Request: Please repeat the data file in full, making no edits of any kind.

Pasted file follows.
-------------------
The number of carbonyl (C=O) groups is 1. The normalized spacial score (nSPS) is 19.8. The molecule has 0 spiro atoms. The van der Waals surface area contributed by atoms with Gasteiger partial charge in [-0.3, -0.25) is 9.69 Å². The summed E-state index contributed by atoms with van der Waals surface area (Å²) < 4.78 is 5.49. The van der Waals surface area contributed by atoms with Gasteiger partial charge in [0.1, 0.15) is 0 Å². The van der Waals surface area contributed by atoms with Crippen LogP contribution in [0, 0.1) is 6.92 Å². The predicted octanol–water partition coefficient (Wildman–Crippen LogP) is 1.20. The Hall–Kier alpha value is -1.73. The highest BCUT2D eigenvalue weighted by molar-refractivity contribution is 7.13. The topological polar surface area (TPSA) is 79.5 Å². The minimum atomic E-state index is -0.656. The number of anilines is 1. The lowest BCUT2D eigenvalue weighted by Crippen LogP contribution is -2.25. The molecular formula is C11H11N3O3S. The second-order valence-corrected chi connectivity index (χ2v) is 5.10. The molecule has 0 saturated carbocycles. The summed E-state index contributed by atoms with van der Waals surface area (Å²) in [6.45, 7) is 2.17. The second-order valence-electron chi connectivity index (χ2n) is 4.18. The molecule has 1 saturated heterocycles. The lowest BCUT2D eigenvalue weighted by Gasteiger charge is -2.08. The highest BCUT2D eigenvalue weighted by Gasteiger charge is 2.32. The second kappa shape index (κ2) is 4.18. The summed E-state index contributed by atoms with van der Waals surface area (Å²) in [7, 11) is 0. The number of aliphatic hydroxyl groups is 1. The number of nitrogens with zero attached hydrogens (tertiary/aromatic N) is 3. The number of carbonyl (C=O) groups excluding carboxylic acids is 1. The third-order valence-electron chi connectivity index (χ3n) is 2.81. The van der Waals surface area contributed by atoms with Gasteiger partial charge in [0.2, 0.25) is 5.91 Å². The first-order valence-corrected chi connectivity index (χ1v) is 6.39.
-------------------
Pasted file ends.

The number of carbonyl (C=O) groups is 1. The normalized spacial score (nSPS) is 19.8. The molecule has 0 spiro atoms. The van der Waals surface area contributed by atoms with Gasteiger partial charge in [-0.3, -0.25) is 9.69 Å². The summed E-state index contributed by atoms with van der Waals surface area (Å²) < 4.78 is 5.49. The van der Waals surface area contributed by atoms with Gasteiger partial charge in [0.1, 0.15) is 0 Å². The van der Waals surface area contributed by atoms with Crippen LogP contribution in [0, 0.1) is 6.92 Å². The predicted octanol–water partition coefficient (Wildman–Crippen LogP) is 1.20. The Hall–Kier alpha value is -1.73. The highest BCUT2D eigenvalue weighted by molar-refractivity contribution is 7.13. The topological polar surface area (TPSA) is 79.5 Å². The minimum atomic E-state index is -0.656. The number of anilines is 1. The lowest BCUT2D eigenvalue weighted by Crippen LogP contribution is -2.25. The molecular formula is C11H11N3O3S. The second-order valence-corrected chi connectivity index (χ2v) is 5.10. The molecule has 0 saturated carbocycles. The summed E-state index contributed by atoms with van der Waals surface area (Å²) in [6.45, 7) is 2.17. The second-order valence-electron chi connectivity index (χ2n) is 4.18. The molecule has 1 saturated heterocycles. The lowest BCUT2D eigenvalue weighted by Gasteiger charge is -2.08. The highest BCUT2D eigenvalue weighted by Gasteiger charge is 2.32. The second kappa shape index (κ2) is 4.18. The summed E-state index contributed by atoms with van der Waals surface area (Å²) in [7, 11) is 0. The number of aliphatic hydroxyl groups is 1. The number of nitrogens with zero attached hydrogens (tertiary/aromatic N) is 3. The number of carbonyl (C=O) groups excluding carboxylic acids is 1. The third-order valence-electron chi connectivity index (χ3n) is 2.81. The van der Waals surface area contributed by atoms with Gasteiger partial charge in [0.2, 0.25) is 5.91 Å². The first-order valence-corrected chi connectivity index (χ1v) is 6.39.